This blog was originally published as an article in the Health Service Journal on 24 Jan 2013
If you speak, as we have, with companies gearing up for Britain’s ‘remote care’ revolution, the levels of scepticism are perhaps surprising. But they are also unmistakeable and worrying. Suppliers hear the rhetoric that the NHS is committed to using technologies to shift healthcare out of hospitals and into homes. They note and welcome ever larger Government pilot projects. Yet, faith in the future is shaky.
As one technology supplier told us: ‘I think there will be a lot of really burned fingers in three to five years when [companies] suddenly find that the market is not there.’ Another supplier said: ‘If you leave change to local authorities or the NHS, nothing is likely to happen. .. They will think it is a good idea, not that it needs to be adopted.’ A third declared candidly, ‘I am hoping … there will be a joined up approach, because, at the moment, there’s no incentive to keep the patient out of hospital.’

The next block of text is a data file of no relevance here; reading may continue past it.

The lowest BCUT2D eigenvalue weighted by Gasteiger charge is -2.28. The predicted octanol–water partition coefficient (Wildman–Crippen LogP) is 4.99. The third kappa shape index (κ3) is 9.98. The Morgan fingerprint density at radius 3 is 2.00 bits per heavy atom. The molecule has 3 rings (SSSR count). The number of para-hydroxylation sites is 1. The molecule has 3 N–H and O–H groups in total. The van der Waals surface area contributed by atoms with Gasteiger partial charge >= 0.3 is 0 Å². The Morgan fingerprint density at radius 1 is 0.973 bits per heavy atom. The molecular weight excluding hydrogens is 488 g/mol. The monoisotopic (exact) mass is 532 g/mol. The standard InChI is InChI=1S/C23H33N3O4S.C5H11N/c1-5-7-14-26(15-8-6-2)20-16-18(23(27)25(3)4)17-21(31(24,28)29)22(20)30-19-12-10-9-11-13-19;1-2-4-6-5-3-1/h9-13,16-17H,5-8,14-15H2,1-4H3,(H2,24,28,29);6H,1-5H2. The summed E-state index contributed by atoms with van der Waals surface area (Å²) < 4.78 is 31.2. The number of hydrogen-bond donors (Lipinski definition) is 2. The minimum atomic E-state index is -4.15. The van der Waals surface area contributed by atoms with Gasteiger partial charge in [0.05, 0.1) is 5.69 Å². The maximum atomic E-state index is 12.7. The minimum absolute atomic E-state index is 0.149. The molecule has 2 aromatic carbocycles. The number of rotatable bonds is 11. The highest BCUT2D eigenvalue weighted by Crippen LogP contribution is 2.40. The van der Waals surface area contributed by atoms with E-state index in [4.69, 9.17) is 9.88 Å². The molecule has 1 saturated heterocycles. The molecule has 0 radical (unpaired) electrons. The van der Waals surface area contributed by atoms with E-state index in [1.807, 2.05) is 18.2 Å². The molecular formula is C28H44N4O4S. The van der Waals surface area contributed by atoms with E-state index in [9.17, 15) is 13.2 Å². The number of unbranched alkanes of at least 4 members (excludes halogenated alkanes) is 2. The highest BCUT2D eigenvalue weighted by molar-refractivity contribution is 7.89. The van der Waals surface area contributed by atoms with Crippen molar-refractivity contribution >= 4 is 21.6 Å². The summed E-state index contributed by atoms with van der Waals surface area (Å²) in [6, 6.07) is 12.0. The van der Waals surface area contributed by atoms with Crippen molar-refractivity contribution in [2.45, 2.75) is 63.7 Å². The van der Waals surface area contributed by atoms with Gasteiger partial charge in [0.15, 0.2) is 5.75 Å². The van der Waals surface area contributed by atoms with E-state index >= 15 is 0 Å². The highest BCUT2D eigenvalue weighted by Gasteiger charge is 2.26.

These comments may surprise those who have observed a very real commitment from both the Coalition Government and its New Labour predecessor to expanding remote care – namely ‘telehealth’ (monitoring an individual’s vital signs) and ‘telecare’ (monitoring an individual’s mobility and general safety at home).